If you have a broiler, you can still enjoy a flame-seared steak during cold winter seasons and inclement weather. However, broilers cook from above rather than below, which means their heat is less intense and they need more time to thoroughly cook a steak. Broiling also requires more cleaning than grilling and it cannot replicate the flavor of charcoal, but it offers home cooks a convenient alternative to gas grilling when a grill isn't available.
Let the steak come to room temperature by removing it from the refrigerator and resting it on the counter for 30 to 60 minutes. Remove moisture from the steak with a paper towel.
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Turn on the stove's broiler. Adjust the rack inside the stove so it rests six inches below the flame. Allow the broiler to heat up for 15 to 20 minutes.
Season the steak with oil, salt and pepper. Add herbs and other spices if you wish.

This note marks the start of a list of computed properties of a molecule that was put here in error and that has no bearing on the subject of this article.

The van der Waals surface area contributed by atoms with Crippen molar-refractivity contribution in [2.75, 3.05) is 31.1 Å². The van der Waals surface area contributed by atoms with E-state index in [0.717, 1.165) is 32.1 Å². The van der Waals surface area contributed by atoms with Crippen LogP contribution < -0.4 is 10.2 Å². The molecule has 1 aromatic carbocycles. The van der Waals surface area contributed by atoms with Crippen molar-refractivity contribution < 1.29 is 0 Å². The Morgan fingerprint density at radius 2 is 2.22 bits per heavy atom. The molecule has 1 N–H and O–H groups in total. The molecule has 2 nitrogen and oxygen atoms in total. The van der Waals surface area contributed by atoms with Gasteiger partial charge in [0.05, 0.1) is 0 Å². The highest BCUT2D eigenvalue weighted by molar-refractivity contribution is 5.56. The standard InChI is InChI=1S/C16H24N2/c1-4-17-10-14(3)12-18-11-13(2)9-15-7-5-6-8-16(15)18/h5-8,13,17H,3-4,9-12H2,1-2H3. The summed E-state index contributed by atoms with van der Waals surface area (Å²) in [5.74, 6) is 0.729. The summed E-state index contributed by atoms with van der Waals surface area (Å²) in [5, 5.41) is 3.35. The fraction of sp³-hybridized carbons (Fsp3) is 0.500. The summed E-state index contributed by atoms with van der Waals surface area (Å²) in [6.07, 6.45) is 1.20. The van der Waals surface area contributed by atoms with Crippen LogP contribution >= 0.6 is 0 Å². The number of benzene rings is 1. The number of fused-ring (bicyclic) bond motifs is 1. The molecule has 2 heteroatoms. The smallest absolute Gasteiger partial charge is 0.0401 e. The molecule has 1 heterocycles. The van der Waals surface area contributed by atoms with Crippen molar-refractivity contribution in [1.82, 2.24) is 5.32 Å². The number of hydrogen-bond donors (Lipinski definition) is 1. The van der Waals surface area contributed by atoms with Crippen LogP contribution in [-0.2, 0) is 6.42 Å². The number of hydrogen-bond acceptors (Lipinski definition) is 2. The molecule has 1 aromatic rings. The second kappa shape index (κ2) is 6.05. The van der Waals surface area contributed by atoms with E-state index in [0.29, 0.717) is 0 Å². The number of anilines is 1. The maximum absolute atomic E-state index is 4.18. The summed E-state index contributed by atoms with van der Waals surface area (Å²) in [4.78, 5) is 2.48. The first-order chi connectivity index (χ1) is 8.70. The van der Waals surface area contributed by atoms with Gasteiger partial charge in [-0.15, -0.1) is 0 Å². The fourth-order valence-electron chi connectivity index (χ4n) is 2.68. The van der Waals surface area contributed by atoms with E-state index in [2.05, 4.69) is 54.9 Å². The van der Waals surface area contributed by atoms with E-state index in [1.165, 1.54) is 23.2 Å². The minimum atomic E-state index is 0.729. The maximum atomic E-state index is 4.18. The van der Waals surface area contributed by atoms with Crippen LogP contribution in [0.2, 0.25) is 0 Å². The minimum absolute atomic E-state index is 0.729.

Place the steak in a broiling pan or cast-iron skillet. Lay the steak 2 or 3 inches beneath the broiler's flames and close the stove. When preparing a steak that's 1-inch thick, Omaha Steaks recommends cooking the first side for 7 to 8 minutes for medium-rare to medium done-ness; Cook the first side for 11 minutes for well-done.
Flip the steak after the flames have seared the top side. Cook the other side 6 minutes for medium-rare or medium, or 9 minutes for well-done, states Omaha Steaks.
Remove the steak from the broiler, cover it with aluminum foil and let it rest for 10 minutes.
Slice the steak and serve.
Shorten the cooking times for thinner steaks; lengthen them for thicker steaks.